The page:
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Tales from the Pet Clinic

with Ann Hohenhaus, DVM, DACVIM

This blog has been retired. We appreciate all of the insights that Dr. Hohenhaus shared with our readers.

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Wednesday, March 14, 2012

Soldier Dogs

By Ann Hohenhaus, DVM
The Wall Street Journal recently published an essay that caught my eye. It is an excerpt from the new book Soldier Dogs by Maria Goodavage. Touted as a tour of military working dogs’ extraordinary training, heroic accomplishments, and the lasting impact they have on those who work with them, the book will be released March 15, 2012.

For those of us who love and admire dogs, the extraordinary feats of military dogs are not surprising. What I found charming, touching, and extraordinary were the comments by the readers of the essay. The comments are aimed directly at the heart of what makes dogs great and clearly come from dog lovers. I have included three of my favorites.

War is different, dogs are not

One reader comments, “War has changed, but the human-canine bond has not. I have no doubt that today’s dogs do as much to support our soldiers’ morale and help them withstand the stress and horrors of war as those faithful dogs of long ago did for the Civil War soldiers they accompanied.”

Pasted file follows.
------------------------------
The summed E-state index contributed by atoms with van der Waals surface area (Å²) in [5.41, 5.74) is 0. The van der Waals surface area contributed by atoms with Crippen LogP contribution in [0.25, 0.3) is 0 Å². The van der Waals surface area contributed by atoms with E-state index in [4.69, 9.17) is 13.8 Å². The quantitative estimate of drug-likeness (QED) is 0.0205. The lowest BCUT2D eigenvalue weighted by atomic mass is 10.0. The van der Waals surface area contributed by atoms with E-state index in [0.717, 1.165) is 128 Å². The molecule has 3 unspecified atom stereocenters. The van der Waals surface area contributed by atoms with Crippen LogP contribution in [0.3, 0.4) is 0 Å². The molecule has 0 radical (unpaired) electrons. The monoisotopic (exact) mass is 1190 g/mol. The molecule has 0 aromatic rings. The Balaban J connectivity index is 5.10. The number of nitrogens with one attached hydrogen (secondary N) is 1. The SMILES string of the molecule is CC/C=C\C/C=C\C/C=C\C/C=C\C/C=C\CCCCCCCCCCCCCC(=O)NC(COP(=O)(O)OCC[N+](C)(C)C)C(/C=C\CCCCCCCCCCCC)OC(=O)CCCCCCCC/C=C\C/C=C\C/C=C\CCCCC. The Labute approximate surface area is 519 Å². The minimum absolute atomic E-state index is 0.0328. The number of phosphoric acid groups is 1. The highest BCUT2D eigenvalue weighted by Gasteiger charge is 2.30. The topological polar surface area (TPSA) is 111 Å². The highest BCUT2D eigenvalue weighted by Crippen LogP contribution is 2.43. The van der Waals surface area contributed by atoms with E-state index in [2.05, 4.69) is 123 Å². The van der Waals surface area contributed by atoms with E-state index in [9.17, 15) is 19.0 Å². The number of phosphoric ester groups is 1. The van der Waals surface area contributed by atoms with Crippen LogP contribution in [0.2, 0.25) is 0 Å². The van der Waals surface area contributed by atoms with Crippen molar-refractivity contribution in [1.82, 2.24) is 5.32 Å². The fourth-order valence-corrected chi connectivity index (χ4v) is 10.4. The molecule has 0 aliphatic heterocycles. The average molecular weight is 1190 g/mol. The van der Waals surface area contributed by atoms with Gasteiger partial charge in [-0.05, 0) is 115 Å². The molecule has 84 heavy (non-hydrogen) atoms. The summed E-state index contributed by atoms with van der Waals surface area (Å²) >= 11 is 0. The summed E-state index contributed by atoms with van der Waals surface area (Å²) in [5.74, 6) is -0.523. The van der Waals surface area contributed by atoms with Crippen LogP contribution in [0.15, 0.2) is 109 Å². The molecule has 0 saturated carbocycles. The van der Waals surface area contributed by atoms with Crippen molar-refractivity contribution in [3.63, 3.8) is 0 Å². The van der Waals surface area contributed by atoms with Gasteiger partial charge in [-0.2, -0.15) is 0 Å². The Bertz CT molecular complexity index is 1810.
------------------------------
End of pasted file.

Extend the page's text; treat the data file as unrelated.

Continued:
The American Civil War is the only war fought entirely on American soil. There were over one million casualties, many of them from disease. Compare the Civil War to our current wars being fought far from home. The casualties are fewer, but no less wrenching for the bereaved families. Military dogs continue to play an important role for our soldiers. In addition to the military dogs, there are the family dogs that wait patiently at home. These dogs, shown in this video with nearly a quarter million hits, are jubilant when their solider comes home.

America’s number one dog

According to the American Kennel Club, the gentle, intelligent and family friendly Labrador Retriever continues to be the most popular dog in America. This reader understands how irresistible these lovable dogs are:

“That [having Labrador Retrievers trained to identify improvised explosive devices] would appear to be a smart move, since a major facet of the counterinsurgency mission is to win the hearts and minds of the indigenous population. One can surmise that a Labrador Retriever accompanying combat troops conveys a…peaceful image.” What better ambassador for America and what better companion for our soldiers than American’s number one dog?

We love them even if they shed

Labrador Retrievers are notorious shedders; so much so that I have written about Labrador hair previously. The third comment comes from someone who is clearly a Lab aficionado. “Expect lots of hair in the MREs [Meals Ready to Eat]. My lab passed away this August, but I am still finding his hairs everywhere in the house.” I can tell from this comment, the author’s Labrador will always hold a special place in his heart. Soldier dogs are special, but what dog isn’t?

Soldier dogs can find explosives, function as a sentry, or take down an enemy soldier. For this we praise their courage and cunning. But the commenters on Maria Goodavedge’s essay see more in dogs than their clever minds. They see the heart and soul of the beast, the part we love and cherish most.

Posted by: Ann Hohenhaus, DVM at 12:23 pm

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